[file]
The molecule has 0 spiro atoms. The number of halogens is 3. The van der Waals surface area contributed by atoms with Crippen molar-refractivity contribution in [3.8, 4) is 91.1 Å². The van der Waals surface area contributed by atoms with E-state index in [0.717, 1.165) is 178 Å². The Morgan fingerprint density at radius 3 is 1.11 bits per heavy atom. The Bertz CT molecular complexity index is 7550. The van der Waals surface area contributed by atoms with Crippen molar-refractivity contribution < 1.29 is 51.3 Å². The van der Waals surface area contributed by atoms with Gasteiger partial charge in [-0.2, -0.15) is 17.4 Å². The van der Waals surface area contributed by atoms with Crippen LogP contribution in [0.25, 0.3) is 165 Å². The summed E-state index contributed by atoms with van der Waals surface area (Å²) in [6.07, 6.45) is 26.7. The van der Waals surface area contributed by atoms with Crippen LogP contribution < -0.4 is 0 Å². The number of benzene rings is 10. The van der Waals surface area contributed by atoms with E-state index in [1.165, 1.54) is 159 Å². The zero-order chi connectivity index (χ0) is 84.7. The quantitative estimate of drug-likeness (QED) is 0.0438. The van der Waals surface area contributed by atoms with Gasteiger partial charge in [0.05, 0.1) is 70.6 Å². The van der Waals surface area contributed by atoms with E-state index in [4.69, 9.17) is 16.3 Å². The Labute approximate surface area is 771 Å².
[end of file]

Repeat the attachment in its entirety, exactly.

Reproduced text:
The molecule has 0 spiro atoms. The number of halogens is 3. The van der Waals surface area contributed by atoms with Crippen molar-refractivity contribution in [3.8, 4) is 91.1 Å². The van der Waals surface area contributed by atoms with E-state index in [0.717, 1.165) is 178 Å². The Morgan fingerprint density at radius 3 is 1.11 bits per heavy atom. The Bertz CT molecular complexity index is 7550. The van der Waals surface area contributed by atoms with Crippen molar-refractivity contribution < 1.29 is 51.3 Å². The van der Waals surface area contributed by atoms with Gasteiger partial charge in [-0.2, -0.15) is 17.4 Å². The van der Waals surface area contributed by atoms with Crippen LogP contribution in [0.25, 0.3) is 165 Å². The summed E-state index contributed by atoms with van der Waals surface area (Å²) in [6.07, 6.45) is 26.7. The van der Waals surface area contributed by atoms with Crippen LogP contribution < -0.4 is 0 Å². The number of benzene rings is 10. The van der Waals surface area contributed by atoms with E-state index in [1.165, 1.54) is 159 Å². The zero-order chi connectivity index (χ0) is 84.7. The quantitative estimate of drug-likeness (QED) is 0.0438. The van der Waals surface area contributed by atoms with Gasteiger partial charge in [0.05, 0.1) is 70.6 Å². The van der Waals surface area contributed by atoms with E-state index in [4.69, 9.17) is 16.3 Å². The Labute approximate surface area is 771 Å².